News Around the Globe


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Global Press Journal reporters offer unique insights into their communities. In this new series, How to Spend an Hour In: reporters take you inside their communities to highlight unique landmarks and cultural touchstones. Today from Global Press Journal Zambia: Enjoy native plants and animals at Munda Wanga, a botanical garden and animal refuge.
Prudence Phiri, GPJ Zambia
April 17, 2015

LUSAKA, ZAMBIA – Once a dilapidated zoo, a popular animal sanctuary south of Lusaka is now called Munda Wanga, which means “My Garden” in a local language, Nyanja. Located about 7 miles from Zambia’s capital city, the environmental park features more than 45 types of animals and a botanical garden with more than 1,000 plant species.

Munda Wanga is a place for relaxing. Shrubs and trees provide shade over tranquil pathways. Visitors can lie on green grass and gaze at colorful blossoming plants. Sculptures stud areas around a stream and man-made ponds.

It’s also a place for learning and playing. More than 40,000 schoolchildren and their teachers visit every year, says Tipilile Silwamba, a revenue collector at the park. They watch the lions, cheetahs, camels, wild pigs, impalas and other animals, which are kept in enclosures.

Many of the animals in the sanctuary were rescued from bush meat and pet traders. While some will be released into the wild after being rehabilitated, others are expected to live out their lives in the sanctuary.

Visitors learn about environmental conservation and wildlife management at an education center.

The park also boasts a playground and swimming pool, plus a bar and restaurant.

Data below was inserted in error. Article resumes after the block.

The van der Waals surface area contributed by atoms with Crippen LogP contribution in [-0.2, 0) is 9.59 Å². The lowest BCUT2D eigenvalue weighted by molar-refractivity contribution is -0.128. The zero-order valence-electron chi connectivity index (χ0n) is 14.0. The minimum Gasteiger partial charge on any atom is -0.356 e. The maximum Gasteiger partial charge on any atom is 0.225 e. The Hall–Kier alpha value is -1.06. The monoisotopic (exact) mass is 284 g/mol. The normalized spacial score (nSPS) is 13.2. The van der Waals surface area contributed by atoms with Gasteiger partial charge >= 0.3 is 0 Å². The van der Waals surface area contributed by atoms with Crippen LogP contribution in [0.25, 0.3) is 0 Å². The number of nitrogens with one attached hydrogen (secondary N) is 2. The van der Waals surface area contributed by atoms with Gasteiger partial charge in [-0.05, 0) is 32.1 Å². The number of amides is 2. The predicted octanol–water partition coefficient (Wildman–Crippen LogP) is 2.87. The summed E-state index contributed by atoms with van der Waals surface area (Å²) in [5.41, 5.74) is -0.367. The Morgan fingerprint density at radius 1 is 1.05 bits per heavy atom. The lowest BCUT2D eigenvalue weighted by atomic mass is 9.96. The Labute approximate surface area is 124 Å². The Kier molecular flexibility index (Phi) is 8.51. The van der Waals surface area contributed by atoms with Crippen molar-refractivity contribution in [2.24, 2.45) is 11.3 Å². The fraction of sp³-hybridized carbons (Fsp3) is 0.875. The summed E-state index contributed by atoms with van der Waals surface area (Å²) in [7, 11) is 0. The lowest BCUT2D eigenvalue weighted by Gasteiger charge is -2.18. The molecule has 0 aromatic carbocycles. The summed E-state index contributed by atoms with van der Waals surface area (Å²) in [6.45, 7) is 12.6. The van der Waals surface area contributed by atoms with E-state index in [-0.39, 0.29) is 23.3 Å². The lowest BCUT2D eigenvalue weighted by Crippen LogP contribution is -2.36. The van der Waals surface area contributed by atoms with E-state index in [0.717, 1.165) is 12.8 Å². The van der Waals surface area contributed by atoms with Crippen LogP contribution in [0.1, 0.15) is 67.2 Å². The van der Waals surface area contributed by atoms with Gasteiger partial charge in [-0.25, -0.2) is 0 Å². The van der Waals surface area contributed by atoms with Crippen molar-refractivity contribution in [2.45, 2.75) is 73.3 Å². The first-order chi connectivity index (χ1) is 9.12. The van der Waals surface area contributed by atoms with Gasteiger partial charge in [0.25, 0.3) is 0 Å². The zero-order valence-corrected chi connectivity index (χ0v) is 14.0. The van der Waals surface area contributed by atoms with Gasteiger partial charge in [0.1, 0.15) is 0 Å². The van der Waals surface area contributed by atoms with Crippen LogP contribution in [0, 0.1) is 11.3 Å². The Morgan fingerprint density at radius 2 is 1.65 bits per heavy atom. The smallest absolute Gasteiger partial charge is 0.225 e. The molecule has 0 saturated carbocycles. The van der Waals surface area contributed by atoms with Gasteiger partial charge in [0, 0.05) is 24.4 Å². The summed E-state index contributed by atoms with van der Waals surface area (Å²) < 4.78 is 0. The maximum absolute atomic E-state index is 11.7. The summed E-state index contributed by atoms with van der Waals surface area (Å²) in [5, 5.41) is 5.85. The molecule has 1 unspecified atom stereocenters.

Munda Wanga was established around 1950 as a private botanical garden where Zambian artisans, including sculptors and bricklayers, could show off their skills. The Zambian government bought the site in the late 1960s and added a zoo, but Munda Wanga and its animals fared poorly until 1998, when the Munda Wanga Trust took it over. Now, the Zambia Wildlife Authority controls the park.

Details

Munda Wanga is open from 8 a.m. to 6 p.m. (last entry at 5 p.m.) from April to July and from 8 a.m. to 7 p.m. (last entry at 6 p.m.) from August to March. Admission is about $3.30 for adults, about $2 for children between the ages of 2 and 13, and free to children under 2. Groups of more than 20 that book in advance receive a discount. Educational discounts are also available. Call 260-21-1278-614 or visit www.mundawanga.com for more information.

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In rural areas adjoining forest reserves, elephants attack farm communities in their quest for food and rangeland, causing injury, death and costly property destruction. Hostilities are rising as the habitat of the protected species shrinks: Elephants now kill about 70 people a year, and people kill an average of 200 elephants a year. Conservationists and government officials are trying to find affordable, effective ways to minimize the violence and destruction.
Chathuri Dissanayake GPJ Sri Lanka
April 14, 2015